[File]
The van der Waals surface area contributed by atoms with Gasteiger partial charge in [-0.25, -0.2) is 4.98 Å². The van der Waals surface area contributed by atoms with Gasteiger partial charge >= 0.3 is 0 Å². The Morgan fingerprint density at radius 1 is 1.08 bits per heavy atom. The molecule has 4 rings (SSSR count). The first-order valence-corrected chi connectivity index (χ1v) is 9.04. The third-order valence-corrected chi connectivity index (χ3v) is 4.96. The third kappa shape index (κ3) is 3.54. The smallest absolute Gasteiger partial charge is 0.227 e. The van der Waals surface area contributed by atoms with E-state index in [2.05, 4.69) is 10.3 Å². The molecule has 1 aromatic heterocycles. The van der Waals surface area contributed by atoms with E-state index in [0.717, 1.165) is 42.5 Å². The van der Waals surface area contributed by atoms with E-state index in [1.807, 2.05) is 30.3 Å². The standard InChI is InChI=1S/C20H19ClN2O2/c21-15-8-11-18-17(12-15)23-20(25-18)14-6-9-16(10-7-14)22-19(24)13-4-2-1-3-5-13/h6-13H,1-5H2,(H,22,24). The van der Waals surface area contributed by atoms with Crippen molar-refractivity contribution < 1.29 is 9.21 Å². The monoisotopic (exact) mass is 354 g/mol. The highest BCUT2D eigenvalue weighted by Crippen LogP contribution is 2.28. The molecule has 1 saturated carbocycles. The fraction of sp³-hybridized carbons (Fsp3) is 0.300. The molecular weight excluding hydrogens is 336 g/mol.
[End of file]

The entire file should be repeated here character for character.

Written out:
The van der Waals surface area contributed by atoms with Gasteiger partial charge in [-0.25, -0.2) is 4.98 Å². The van der Waals surface area contributed by atoms with Gasteiger partial charge >= 0.3 is 0 Å². The Morgan fingerprint density at radius 1 is 1.08 bits per heavy atom. The molecule has 4 rings (SSSR count). The first-order valence-corrected chi connectivity index (χ1v) is 9.04. The third-order valence-corrected chi connectivity index (χ3v) is 4.96. The third kappa shape index (κ3) is 3.54. The smallest absolute Gasteiger partial charge is 0.227 e. The van der Waals surface area contributed by atoms with E-state index in [2.05, 4.69) is 10.3 Å². The molecule has 1 aromatic heterocycles. The van der Waals surface area contributed by atoms with E-state index in [0.717, 1.165) is 42.5 Å². The van der Waals surface area contributed by atoms with E-state index in [1.807, 2.05) is 30.3 Å². The standard InChI is InChI=1S/C20H19ClN2O2/c21-15-8-11-18-17(12-15)23-20(25-18)14-6-9-16(10-7-14)22-19(24)13-4-2-1-3-5-13/h6-13H,1-5H2,(H,22,24). The van der Waals surface area contributed by atoms with Crippen molar-refractivity contribution < 1.29 is 9.21 Å². The monoisotopic (exact) mass is 354 g/mol. The highest BCUT2D eigenvalue weighted by Crippen LogP contribution is 2.28. The molecule has 1 saturated carbocycles. The fraction of sp³-hybridized carbons (Fsp3) is 0.300. The molecular weight excluding hydrogens is 336 g/mol.